This place is GORGEOUS

This place is GORGEOUS

Mr. Eber himself was there for the day observing and giving consultations, and I found him down to business and someone who truly delights in his work. “What is your lifestyle” was the first thing he said to me, and when I told him I was a bit of a funky free spirit, he told me immediately, “this haircut is too old for you. We will make you fresh and young, with very vibrant color. Does this interest you?” I heartily agreed, because when José Eber tells you what your hair should be doing, you do it.

So off to get shampooed I went, and then to Yoav Tauber, the master stylist, for a preliminary cut. Off came months and months of grown out and two toned hair (I have a bit of an obsession with hair dye) and I learned that Yoav had studied under Mr. Eber himself in Beverly Hills before opening the salon here in New Jersey.

My hair cut to a piecey pixie, I was whisked off to Creative Colorist Nicole Dapuzzo, a delightful and bubbly woman who described how she was going to remove the black dye from the bottom half of my hair before coloring it a rich purple. Having never had bleach in my hair, I was a bit nervous, but Nicole was wonderful.

A deep conditioning treatment and the coloring followed. Afterwards, I was brought back to Yoav, who finished my haircut. It was a big change, and I have to say that I loved every second of the process. The staff was lovely, and the salon was spotlessly clean and beautiful. All around me were women and men getting fabulous haircuts and color, and everyone looked very happy indeed.

I would highly recommend the José Eber Salon to anyone who wants to be pampered for a day. I give all my thanks to Mr. Eber and his team for a fantastic experience. Getting an experience like this doesn’t happen to me pretty much ever, so this was super exciting and fun!

Before and After!

Before and After!








*haircut and color were provided in exchange for this post

I Can’t Think Of Content, Much Less A Title

Common Sense: Will you just SIT DOWN AND WRITE SOMETHING?
Me: Yup.
CS: You’re looking at tattoo ideas.
Me: Yup.
Me: Yup.
CS: Are you even listening to me?
Me: Yup.
Me: Yup.

So that’s basically what’s been going on since the 12th of whenever. I get all these spectacular ideas, usually when my sleep meds are just kicking in, and I swear to myself that I’ll remember them, and I never do, and the blog gathers even yet still more dust and GAH, WHATEVER.

Seriously, this sullen angst is not a good look on me. I’m far too old to be bellyaching about writing. As a dancer dances, a writer writes. In this particular case, the writer writes about writing, which, hello, meta and overplayed, but what do you want from me, I’m getting back in the swing of things.

Okay, quick recap:

The world has gone to hell. My health went to hell. I got better. Psych meds are good. Donald Trump is a worm-ridden yam with teeth. The holidays are upon us. I can’t write about the goddamn snow because New Jersey has not had a day colder than 60 degrees yet. Tiny and Small continue to be awesome, and they will hopefully freak RIGHT OUT at their Christmas presents. Holden and I are nauseatingly happy in our weird, long distance, nerdy love. Say hi to the nice blog people, Holden.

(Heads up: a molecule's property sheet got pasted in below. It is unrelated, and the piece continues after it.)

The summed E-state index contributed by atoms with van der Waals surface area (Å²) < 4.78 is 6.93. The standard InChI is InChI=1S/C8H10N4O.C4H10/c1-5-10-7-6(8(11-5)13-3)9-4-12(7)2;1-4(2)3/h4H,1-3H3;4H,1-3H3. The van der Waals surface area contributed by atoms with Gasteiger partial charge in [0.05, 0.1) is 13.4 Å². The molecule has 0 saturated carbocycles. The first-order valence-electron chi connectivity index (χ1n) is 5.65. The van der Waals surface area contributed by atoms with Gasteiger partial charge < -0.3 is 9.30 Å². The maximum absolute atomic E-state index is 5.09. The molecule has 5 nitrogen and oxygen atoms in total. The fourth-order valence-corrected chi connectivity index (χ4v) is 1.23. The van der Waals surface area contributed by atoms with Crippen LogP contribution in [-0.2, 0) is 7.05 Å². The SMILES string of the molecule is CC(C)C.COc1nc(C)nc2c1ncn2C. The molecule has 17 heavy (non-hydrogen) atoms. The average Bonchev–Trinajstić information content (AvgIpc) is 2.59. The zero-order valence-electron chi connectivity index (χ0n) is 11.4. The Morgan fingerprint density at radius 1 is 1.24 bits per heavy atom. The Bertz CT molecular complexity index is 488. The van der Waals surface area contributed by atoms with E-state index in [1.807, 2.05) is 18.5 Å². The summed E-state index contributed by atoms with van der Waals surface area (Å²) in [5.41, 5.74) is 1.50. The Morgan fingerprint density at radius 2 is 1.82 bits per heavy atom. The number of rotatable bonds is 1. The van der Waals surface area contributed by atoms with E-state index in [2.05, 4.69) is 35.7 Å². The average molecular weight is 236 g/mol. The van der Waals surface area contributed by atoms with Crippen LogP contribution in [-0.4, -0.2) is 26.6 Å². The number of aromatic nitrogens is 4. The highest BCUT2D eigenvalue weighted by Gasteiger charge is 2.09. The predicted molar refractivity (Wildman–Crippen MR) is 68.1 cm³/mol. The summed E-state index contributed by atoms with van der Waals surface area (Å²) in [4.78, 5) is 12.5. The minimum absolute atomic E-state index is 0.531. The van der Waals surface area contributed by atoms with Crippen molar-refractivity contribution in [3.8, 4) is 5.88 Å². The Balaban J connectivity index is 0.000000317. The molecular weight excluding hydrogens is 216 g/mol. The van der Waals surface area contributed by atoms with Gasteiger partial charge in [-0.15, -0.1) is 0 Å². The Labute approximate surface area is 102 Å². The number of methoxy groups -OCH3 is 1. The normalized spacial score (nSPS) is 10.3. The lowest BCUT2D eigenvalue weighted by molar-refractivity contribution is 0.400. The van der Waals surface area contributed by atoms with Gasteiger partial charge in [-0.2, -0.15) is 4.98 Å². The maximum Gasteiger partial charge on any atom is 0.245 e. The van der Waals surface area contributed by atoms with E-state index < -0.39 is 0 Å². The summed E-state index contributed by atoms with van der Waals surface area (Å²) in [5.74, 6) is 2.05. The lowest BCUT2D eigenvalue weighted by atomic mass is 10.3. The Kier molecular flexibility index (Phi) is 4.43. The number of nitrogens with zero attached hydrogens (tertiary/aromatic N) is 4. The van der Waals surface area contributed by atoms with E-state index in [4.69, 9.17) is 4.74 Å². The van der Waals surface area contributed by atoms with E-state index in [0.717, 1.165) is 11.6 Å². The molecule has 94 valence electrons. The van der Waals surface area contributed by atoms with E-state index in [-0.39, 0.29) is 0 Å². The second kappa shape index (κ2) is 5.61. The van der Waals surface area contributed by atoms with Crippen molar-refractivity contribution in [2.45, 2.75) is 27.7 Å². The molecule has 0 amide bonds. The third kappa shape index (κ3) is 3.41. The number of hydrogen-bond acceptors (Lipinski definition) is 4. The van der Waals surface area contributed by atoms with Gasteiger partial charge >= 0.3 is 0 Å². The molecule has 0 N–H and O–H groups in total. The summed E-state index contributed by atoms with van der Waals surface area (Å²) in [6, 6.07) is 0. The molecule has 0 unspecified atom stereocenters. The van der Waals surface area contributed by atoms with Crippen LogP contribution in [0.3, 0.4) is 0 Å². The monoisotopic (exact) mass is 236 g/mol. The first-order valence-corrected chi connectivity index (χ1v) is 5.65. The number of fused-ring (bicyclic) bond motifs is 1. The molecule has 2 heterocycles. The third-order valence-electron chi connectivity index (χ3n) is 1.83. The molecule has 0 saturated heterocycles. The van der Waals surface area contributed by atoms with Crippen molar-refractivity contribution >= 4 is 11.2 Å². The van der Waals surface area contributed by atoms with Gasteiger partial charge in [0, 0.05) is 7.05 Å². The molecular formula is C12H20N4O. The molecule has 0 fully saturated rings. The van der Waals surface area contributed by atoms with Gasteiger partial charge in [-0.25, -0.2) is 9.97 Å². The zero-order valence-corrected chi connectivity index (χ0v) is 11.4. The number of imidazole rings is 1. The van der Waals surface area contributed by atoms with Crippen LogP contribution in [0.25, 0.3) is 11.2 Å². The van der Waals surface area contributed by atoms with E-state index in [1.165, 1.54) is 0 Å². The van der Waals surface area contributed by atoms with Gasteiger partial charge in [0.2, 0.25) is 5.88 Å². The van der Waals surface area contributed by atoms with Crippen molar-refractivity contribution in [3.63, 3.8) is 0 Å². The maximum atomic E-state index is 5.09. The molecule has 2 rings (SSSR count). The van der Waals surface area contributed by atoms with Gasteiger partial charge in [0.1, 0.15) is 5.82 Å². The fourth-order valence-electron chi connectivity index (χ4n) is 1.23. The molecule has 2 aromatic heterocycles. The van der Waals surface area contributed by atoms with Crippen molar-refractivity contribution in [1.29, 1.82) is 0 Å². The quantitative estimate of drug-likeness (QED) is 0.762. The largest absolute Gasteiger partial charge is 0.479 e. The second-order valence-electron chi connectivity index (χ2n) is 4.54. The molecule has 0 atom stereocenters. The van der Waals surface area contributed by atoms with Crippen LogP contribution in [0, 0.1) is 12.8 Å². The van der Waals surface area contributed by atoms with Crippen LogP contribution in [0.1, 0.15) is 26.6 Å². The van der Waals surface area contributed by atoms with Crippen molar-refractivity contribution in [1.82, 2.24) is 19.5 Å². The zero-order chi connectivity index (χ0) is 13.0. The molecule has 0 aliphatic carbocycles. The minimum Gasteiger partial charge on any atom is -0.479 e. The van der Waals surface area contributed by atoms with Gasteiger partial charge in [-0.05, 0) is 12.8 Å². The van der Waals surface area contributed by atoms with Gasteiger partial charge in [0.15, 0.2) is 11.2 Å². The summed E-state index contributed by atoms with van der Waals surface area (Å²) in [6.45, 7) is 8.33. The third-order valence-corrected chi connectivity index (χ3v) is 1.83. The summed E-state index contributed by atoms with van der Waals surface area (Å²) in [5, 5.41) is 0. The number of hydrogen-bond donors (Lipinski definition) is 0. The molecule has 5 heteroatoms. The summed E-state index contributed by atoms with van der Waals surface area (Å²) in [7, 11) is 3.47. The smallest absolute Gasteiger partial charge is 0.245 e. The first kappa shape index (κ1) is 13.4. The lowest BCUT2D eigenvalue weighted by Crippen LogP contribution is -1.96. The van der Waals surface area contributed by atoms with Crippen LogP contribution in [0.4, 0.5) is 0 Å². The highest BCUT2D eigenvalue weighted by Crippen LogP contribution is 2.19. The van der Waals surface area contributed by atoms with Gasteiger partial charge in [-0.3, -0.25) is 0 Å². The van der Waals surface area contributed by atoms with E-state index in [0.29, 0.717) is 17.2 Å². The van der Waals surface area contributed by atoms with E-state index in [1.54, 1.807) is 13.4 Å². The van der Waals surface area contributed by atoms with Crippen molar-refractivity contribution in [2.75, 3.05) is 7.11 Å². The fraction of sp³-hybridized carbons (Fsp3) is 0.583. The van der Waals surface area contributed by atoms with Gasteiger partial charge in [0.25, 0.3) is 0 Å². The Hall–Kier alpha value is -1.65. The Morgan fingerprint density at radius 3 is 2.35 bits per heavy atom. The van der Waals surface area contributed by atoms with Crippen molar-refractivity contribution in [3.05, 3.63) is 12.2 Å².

Me: That all you got?
Holden: ?
Me: Say something funny.
Holden: Eats chutes and leaves.
Me: Okay, you’re not helping. Go back to your game.

I Star Wars’d myself, lookit:


I learned the hard way that I am not mentally and emotionally able to work yet. I tried, I failed, I’ll try again someday. I lost a lot of people this year. Too many. One would have been too many, of course, but fuck, man. I lost a LOT of people. I gained some people too. Good, fine, upstanding people who help me keep my head on straight.

GodDAMMIT, I hate for this to be a post about nothing, but my brain has been fuzzy lately since I started a new mood stabilizer but the side effects seem to be subsiding.

OKAY. I’m signing off. Consider this a placeholder. And get on my ass if I don’t get back here soon, okay? I need to get my groove back.

Fiction Challenge: What Christine Told Me

I was challenged to write a short fiction based on the prompt “What Christine Told Me” and this is what I came up with. I hope you like it, fiction is not my forte.


“So you’ve been out and about again, eh?”
“Ah yeah. That’s kinda what I do.”
“Things been pretty tough at home.”
“So I’ve heard.”
“World’s going to feckin’ hell.”
“That’s why I wander.”
“Cause the quote, right? Not all are lost and all that?”
“Not all.”
“That’s lovely, really. I wish I could wander.”
“What’s keeping you from it?”
“Christine, I’m not brave like you.”
“That’s shite. We’re all braver than we think.”
“You still wear those awful concert t-shirts?”
“Well you gave them to me, didn’t you? It’s not like I’m gonna throw them out.”
“You still think of us? I mean…”
“Of course.”
“Really? Even me?”
“They talk about flings and experimentations, and I don’t think they realize that those are important too. They’re all part of the circle, luv.”
“If you break out into “The Lion King” I will punch you in the tit.”
“You haven’t changed.”
“You have. Look at you. You have little laugh lines.”
“I don’t sit at home moisturizing, you know.”
“We’re getting old.”
“It’s grand. I’ve met 101 year old women who are perfect in every way.”
“Tell me more, Christine.”
“In time. We have all night.”
“So we do. So we do.”